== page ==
Issues of inequality are raised. The AI machines create wealth, but how should this wealth be distributed? The economic system that we operate in runs on the basis of compensation for the contribution that has been made. Most firms operate the hourly work model but with the introduction of AI, human labor is drastically reduced hence revenue goes to fewer people. In the long run, we have a situation where those who have ownership in AI-powered firms make all the money. Already there is a widening wage gap where a bigger portion of the money made goes to a handful few. If we are headed towards a post-work society, how should the post-labor economy be structured?

The issue of racist robots is slowly becoming a concern. Is this an acceptable bias in AI? Definitely not although it exists. As we have already seen in section 4.1, biasness happens as a result of biased data being fed to the machine and unfavorable manipulations being performed on the algorithm. Google’s Photos Services has been at the forefront of championing for AI but things can go wrong like when software meant to predict future criminals appeared biased people of color. The fact that AI is a product of people who have the ability to be judgmental and biased means that they can transmit such ethical challenges to the AI (Beall, 2018).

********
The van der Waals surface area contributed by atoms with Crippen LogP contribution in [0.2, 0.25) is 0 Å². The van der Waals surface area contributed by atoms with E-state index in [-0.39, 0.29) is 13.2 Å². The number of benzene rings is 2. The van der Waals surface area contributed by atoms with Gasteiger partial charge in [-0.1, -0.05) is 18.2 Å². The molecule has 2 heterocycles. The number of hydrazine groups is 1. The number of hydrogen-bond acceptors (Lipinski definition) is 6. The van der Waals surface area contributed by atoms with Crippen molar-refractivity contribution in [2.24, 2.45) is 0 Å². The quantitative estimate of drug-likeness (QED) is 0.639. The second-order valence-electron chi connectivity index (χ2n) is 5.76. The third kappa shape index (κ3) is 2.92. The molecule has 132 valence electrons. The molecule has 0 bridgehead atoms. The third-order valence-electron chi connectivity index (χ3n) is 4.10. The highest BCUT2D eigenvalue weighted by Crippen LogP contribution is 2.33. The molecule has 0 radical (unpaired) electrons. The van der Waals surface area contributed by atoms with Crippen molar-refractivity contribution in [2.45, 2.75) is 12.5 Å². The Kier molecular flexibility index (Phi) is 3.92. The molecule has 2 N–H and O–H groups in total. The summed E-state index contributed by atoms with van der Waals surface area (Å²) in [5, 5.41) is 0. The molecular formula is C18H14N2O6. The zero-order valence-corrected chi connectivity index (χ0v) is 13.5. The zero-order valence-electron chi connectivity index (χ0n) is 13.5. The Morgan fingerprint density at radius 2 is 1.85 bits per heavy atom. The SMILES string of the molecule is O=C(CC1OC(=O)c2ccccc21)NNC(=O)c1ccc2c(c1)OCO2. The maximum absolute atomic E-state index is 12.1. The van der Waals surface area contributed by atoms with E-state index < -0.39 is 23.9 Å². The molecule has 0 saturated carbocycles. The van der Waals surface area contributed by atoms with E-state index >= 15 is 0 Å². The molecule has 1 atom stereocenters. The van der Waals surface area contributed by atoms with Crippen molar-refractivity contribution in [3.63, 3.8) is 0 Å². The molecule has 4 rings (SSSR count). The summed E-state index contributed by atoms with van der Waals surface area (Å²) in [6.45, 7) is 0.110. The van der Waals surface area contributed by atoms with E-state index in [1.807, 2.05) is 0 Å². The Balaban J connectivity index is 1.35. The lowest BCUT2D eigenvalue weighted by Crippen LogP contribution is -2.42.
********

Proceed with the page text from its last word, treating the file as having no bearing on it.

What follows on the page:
Of particular concern is human security when it comes to AI. As the technology gains more power, it opens opportunities for it to be used not only for good reasons but also for nefarious ones. There may be robots which are developed to replace human soldiers and autonomous weapons as well as AI systems that can be used in a malicious manner. The issue of cyber-security takes the center stage here. Individual’s personal data including their medical records may be stolen and used manipulatively.